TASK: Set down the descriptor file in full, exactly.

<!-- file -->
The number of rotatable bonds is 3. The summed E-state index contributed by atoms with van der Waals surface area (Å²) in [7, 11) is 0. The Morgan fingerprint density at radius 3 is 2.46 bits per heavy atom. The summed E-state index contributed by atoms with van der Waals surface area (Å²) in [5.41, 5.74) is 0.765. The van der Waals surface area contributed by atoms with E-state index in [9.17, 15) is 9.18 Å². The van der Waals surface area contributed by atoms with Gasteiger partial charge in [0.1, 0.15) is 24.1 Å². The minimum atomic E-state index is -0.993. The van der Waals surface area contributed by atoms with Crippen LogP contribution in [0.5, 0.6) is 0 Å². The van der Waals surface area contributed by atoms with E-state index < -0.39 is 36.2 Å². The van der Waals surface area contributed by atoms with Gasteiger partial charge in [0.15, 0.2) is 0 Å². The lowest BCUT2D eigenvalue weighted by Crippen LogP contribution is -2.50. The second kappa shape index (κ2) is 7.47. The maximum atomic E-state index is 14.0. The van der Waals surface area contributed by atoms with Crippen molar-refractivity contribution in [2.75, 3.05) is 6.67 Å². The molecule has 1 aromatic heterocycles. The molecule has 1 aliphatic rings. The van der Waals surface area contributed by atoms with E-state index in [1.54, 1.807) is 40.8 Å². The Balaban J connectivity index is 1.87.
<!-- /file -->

The number of rotatable bonds is 3. The summed E-state index contributed by atoms with van der Waals surface area (Å²) in [7, 11) is 0. The Morgan fingerprint density at radius 3 is 2.46 bits per heavy atom. The summed E-state index contributed by atoms with van der Waals surface area (Å²) in [5.41, 5.74) is 0.765. The van der Waals surface area contributed by atoms with E-state index in [9.17, 15) is 9.18 Å². The van der Waals surface area contributed by atoms with Gasteiger partial charge in [0.1, 0.15) is 24.1 Å². The minimum atomic E-state index is -0.993. The van der Waals surface area contributed by atoms with Crippen LogP contribution in [0.5, 0.6) is 0 Å². The van der Waals surface area contributed by atoms with E-state index < -0.39 is 36.2 Å². The van der Waals surface area contributed by atoms with Gasteiger partial charge in [0.15, 0.2) is 0 Å². The lowest BCUT2D eigenvalue weighted by Crippen LogP contribution is -2.50. The second kappa shape index (κ2) is 7.47. The maximum atomic E-state index is 14.0. The van der Waals surface area contributed by atoms with Crippen molar-refractivity contribution in [2.75, 3.05) is 6.67 Å². The molecule has 1 aromatic heterocycles. The molecule has 1 aliphatic rings. The van der Waals surface area contributed by atoms with E-state index in [1.54, 1.807) is 40.8 Å². The Balaban J connectivity index is 1.87.